Isolation and Belonging in “Two-Spirit”

While scanning social media one day, the Colombian filmmaker Mónica Taboada-Tapia happened upon a video interview of a woman named Georgina. “I listened to her, and I was crying,” Taboada-Tapia remembers now. Georgina is transgender, and a member of the Indigenous Wayuu community. In the interview, she was describing a violent attack that she survived in her rural village in La Guajira, in northern Colombia—the state that Taboada-Tapia’s maternal family was from. She felt an uncanny connection. “That night, I dreamt of her,” Taboada-Tapia said. Soon afterward, the two met. “She was so kind, so tender. I was, like, ‘Oh, my gosh, this person is beautiful.’ ”

Taboada-Tapia’s documentary short, “Two-Spirit,” explores the intersection of transphobia with problems like sexism and poverty in Georgina’s community of about a hundred and fifty Wayuu people. Even Georgina’s ability to draw scarce potable water from a nearby spout is controlled by people prejudiced against her—which, like her other troubles, is a ripple caused by a larger force. Water is scant because La Guajira hosts one of the world’s largest open-pit coal mines, which “dries the rivers, poisons the water, changes the direction of the rivers,” Taboada-Tapia said. “It is a nightmare.” Global campaigns decrying the havoc wreaked by the mine had managed to impact demand, but then Vladimir Putin’s army invaded Ukraine—and now it appears that Europe, seeking to cut its dependence on Russian energy, will lean on Colombia, so the extraction continues. But the issue feels entirely personal when Georgina is barred from the water pump. For her, the spear of geopolitics is tipped with transphobia. “She is a kind of outcast,” Taboada-Tapia said. “I think everyone at least once in their lives has felt as an outcast, excluded in some sense. I felt her.”

Georgina’s isolation is apparent in every scene. She arrived in the village years ago with her then partner, a man who later left her for another woman; she has since lived alone. One night, a group of her neighbors set her home on fire while she was inside. She barely escaped, and the scene is re-created in Taboada-Tapia’s film. (While watching the prop house dissolve into ash, Georgina cried, beset by the memory.) Her survival makes her an inspiration to the local L.G.B.T.Q. movement, Taboada-Tapia said, because “so many trans women in marginalized communities are killed. But she escaped death, literally.”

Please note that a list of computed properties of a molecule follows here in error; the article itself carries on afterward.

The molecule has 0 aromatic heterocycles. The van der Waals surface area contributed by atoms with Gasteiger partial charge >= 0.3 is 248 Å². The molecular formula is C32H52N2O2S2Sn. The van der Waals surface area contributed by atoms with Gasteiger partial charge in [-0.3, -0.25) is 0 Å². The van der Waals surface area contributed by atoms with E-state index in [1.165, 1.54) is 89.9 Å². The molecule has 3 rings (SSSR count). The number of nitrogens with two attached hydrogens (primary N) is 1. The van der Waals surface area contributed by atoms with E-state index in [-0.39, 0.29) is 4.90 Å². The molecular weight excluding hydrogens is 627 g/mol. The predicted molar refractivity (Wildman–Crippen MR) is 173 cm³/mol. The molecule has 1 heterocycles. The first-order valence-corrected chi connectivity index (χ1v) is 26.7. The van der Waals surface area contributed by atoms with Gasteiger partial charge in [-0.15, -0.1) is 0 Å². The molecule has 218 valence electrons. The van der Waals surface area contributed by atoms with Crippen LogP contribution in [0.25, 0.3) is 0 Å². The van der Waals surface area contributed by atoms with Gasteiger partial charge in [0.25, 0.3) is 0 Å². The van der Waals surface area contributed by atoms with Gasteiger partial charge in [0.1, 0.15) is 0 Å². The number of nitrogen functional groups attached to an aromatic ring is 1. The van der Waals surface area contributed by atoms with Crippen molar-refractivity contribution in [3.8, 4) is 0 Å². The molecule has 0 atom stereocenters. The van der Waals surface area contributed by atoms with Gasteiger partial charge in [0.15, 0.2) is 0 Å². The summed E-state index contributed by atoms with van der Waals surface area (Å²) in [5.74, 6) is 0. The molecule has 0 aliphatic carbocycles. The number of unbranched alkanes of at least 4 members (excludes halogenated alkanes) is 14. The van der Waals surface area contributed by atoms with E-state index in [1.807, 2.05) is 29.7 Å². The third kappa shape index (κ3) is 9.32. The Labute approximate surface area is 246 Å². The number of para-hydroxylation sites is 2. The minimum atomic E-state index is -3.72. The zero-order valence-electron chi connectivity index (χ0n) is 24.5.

Taboada-Tapia shot “Two-Spirit” in 2018 and 2020, and across time it became evident that Georgina has accrued respect. “She has a great personality. She’s so amicable,” Taboada-Tapia said. “People see her like a shaman, because she meets a person and immediately is talking with that person about sicknesses, plants, advice.” Taboada-Tapia also increasingly found resonance with her own life. Much of the scorn against Georgina is sexist, and in childhood Taboada-Tapia had watched her mother “struggling so hard as a woman, and it made me think very much about our destiny as women,” she said. Machismo and the violence of gender norms continue to dog her career—when she was in film school, female directors were still rare. Then the filmmaker discovered a family secret: her maternal line from La Guajira includes ancestry that is Indigenous, and also pan-African, including Congolese and Angolese. The more she immersed herself in Georgina’s story, the more she also encountered her own.

Recently, Taboada-Tapia showed “Two-Spirit” to Georgina, who laughed through most of it, amused by the familiar people and pitfalls of the village. But, during one scene, in which she appears sitting near a woman with gray hair and gazing into logs aflame, Georgina grew quiet. The woman, Catalina, was a friend who has since died. She was returned to life on the screen, and Georgina, struck, murmured her name. ♦

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